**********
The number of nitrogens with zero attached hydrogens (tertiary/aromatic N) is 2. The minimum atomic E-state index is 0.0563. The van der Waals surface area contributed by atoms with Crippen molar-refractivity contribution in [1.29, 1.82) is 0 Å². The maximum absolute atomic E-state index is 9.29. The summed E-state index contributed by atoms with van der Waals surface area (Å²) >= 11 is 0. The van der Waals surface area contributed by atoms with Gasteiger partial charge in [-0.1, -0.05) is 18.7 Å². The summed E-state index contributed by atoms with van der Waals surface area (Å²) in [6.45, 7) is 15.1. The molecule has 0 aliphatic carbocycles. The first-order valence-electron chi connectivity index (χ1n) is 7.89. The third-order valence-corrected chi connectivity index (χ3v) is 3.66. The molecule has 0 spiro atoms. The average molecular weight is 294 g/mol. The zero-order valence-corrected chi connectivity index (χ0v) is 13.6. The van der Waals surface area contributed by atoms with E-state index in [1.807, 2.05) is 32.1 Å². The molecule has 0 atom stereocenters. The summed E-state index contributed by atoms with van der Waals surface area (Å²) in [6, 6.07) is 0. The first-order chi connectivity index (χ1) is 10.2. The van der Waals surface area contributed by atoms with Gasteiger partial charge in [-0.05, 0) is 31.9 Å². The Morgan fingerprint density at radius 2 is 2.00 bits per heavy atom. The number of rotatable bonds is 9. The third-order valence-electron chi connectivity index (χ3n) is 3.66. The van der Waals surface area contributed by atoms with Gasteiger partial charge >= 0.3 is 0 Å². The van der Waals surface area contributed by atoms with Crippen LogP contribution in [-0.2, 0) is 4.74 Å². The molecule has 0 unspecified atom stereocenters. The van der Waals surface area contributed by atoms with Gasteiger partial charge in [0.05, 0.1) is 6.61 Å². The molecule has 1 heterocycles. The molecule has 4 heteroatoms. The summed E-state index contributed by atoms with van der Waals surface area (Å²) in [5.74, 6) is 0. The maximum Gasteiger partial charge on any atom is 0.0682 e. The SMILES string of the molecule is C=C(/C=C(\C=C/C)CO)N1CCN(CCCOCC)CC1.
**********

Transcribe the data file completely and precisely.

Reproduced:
The number of nitrogens with zero attached hydrogens (tertiary/aromatic N) is 2. The minimum atomic E-state index is 0.0563. The van der Waals surface area contributed by atoms with Crippen molar-refractivity contribution in [1.29, 1.82) is 0 Å². The maximum absolute atomic E-state index is 9.29. The summed E-state index contributed by atoms with van der Waals surface area (Å²) >= 11 is 0. The van der Waals surface area contributed by atoms with Gasteiger partial charge in [-0.1, -0.05) is 18.7 Å². The summed E-state index contributed by atoms with van der Waals surface area (Å²) in [6.45, 7) is 15.1. The molecule has 0 aliphatic carbocycles. The first-order valence-electron chi connectivity index (χ1n) is 7.89. The third-order valence-corrected chi connectivity index (χ3v) is 3.66. The molecule has 0 spiro atoms. The average molecular weight is 294 g/mol. The zero-order valence-corrected chi connectivity index (χ0v) is 13.6. The van der Waals surface area contributed by atoms with E-state index in [1.807, 2.05) is 32.1 Å². The molecule has 0 atom stereocenters. The summed E-state index contributed by atoms with van der Waals surface area (Å²) in [6, 6.07) is 0. The first-order chi connectivity index (χ1) is 10.2. The van der Waals surface area contributed by atoms with Gasteiger partial charge in [-0.05, 0) is 31.9 Å². The Morgan fingerprint density at radius 2 is 2.00 bits per heavy atom. The number of rotatable bonds is 9. The third-order valence-electron chi connectivity index (χ3n) is 3.66. The van der Waals surface area contributed by atoms with Gasteiger partial charge >= 0.3 is 0 Å². The van der Waals surface area contributed by atoms with Crippen LogP contribution in [-0.2, 0) is 4.74 Å². The molecule has 0 unspecified atom stereocenters. The van der Waals surface area contributed by atoms with Gasteiger partial charge in [0.05, 0.1) is 6.61 Å². The molecule has 1 heterocycles. The molecule has 4 heteroatoms. The summed E-state index contributed by atoms with van der Waals surface area (Å²) in [5.74, 6) is 0. The maximum Gasteiger partial charge on any atom is 0.0682 e. The SMILES string of the molecule is C=C(/C=C(\C=C/C)CO)N1CCN(CCCOCC)CC1.